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Randy writes: “Basically, this is just a high quality, heavy-duty extension cord with a separate plastic reel.  It’s not fancy, but I use it all the time, and I’m very happy that I bought the good one — the 12-gauge, 3-conductor, which I found at Lowe’s.   I paid about $36 for 50′.  I don’t really need more than that.  The cord reel was another $6. The cord reel is nothing special, either, but it keeps the cord compact and orderly.”

This is good stuff.  Sometimes we get tied up putting out interesting new tools and forget about some of the good standbys — like a good quality extension cord.  How many times have you seen things like this at the store and wondered if they live up to their apparent quality?  (I’ve personally considered picking this one up at Lowe’s, so I’m happy to hear about it firsthand from a fellow Toolmonger.)

Another note: These large-gauge wire extension cords are very, very good for your high-amp-draw corded tools — like angle grinders and the like.  You might get away with that 100′ cord — or the tiny one — but in the end you’re putting excessive wear on the tool’s motor.  This cord should handle most any current draw your tool can reasonably pull — and 50′ is about as long as you need to stretch for high-amp-draw tools anyway.

As for the reel, I agree.  Nothing sucks more than having to untangle a cord before the job — when you need the tool bad.  We use cheapie versions of these from Harbor Freight.

The Yellow Jacket 50′ 12/3 Flexible Outdoor Extension Cable [Lowe’s]
Kord Manager 150′ Heavy-Duty Extension Cord Reel [Lowe’s]


7 Responses to Reader Find: The Yellow Jacket Extension Cord/Cord Reel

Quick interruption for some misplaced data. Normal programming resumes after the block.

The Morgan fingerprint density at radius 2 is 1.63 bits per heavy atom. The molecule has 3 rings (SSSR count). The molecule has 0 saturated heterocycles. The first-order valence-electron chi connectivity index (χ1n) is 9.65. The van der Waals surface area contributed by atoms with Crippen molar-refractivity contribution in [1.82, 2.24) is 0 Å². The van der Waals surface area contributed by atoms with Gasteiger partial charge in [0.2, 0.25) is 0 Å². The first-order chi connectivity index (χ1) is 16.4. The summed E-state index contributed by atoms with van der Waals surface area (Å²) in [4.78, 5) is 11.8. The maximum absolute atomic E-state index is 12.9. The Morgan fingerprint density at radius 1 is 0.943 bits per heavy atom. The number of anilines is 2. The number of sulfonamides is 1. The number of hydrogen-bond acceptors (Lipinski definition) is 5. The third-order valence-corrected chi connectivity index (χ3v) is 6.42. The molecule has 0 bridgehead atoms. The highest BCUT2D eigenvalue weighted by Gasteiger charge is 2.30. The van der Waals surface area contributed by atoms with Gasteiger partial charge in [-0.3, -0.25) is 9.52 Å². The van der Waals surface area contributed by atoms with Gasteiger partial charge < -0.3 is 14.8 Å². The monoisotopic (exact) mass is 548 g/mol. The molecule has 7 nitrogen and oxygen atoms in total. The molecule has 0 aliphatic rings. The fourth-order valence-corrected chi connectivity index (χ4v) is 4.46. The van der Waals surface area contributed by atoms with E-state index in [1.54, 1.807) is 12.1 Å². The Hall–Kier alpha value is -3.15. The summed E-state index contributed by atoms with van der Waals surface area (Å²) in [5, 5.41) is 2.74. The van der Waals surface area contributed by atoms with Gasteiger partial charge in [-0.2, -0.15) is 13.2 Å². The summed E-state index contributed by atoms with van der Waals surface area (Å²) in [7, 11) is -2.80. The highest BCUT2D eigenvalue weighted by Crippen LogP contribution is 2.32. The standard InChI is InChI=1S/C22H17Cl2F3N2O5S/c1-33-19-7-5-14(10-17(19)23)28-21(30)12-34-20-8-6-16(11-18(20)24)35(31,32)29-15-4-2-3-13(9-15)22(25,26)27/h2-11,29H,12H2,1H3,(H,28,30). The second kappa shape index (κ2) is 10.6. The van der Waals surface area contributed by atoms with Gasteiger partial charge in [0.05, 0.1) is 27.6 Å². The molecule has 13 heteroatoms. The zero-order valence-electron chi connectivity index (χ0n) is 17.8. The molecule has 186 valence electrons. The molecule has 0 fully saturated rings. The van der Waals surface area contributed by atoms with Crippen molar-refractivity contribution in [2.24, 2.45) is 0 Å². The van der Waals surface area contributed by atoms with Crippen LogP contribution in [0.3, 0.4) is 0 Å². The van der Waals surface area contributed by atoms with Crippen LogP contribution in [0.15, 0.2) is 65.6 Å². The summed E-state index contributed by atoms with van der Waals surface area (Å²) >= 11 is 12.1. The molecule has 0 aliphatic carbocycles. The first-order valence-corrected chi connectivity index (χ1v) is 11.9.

1. With lighter-gauge cords it’s even more important, but if you’re pulling any significant amperage through a cord, be sure to unwind it all, or at least feel the reel every once in a while to see if it’s heating up.

    All cords have some amount of resistance, and a certain fraction of the energy you move through them will be wasted as heat in the process. That’s normally not a problem, as they dump it to the atmosphere quite readily. But when you have a few dozen turns of cord on a reel, there’s not as much surface area and things can get warm in a hurry.

    Also, in lieu of reels, there’s a specific way of tying a cord in successive overhand slipknots so that it doesn’t tangle, and it’ll give up more cord if you simply pull on the protruding ends. I don’t know the name for the technique, but I’ve seen it used by audio crew and workmen alike. Essentially, you start by folding the cord in half, then start tying not-quite-knots with the folded end. Anyone know what this is called, or have a link to an explanation of the technique?

  2. bbot says:

    A narrow gauge cord isn’t good for high-amp tools because the cord heats up and will eventually burst into flame. A cheap cord will do nothing to the tool itself. There is no “wear and tear” caused by a cheap cord.

  3. A narrow gauge cord which burns off a lot of energy as heat will result in the tool seeing reduced voltage when it’s running. That means that, to generate the same torque, it has to pull more amps. That heats up the motor windings more, and is harder on the brushes or commutator parts, and definitely does cause wear.

    That’s also the same reason you’re supposed to unplug your appliances during a power failure, so that if the power comes back into a brownout condition, your fridge and freezer compressors don’t burn themselves out trying to start up on reduced voltage.

  4. Michael says:

    I own several of these. Another nice feature is the lighted plugs. Much easier on the jobsite to see whether or not you still have power. I use mine in connection with an older metal reel I found. The reel originally came with 4 outlets. I rewired it with GFCI (ground fault circuit interrupter) plugs. I prefer reels to tying cords as I feel it’s neater to store on my truck, but it’s just a preference.

  5. Rob says:

    I have a decent system for keeping my extension cords in line. I don’t do anything fancy, I just coil them up. The key is to not let the ends get mixed into the coils. As long as you keep the tails long, the coil won’t tangle. Then I use a small loop of rope to keep the coil together and hang it. The loop is like one of those coil keepers you can buy that have the handle except it’s just a small loop of rope that costs almost nothing.

  6. Emery says:

    I believe the coiling method that Nate was refering to is the “Over Under Method”…As detailed here:

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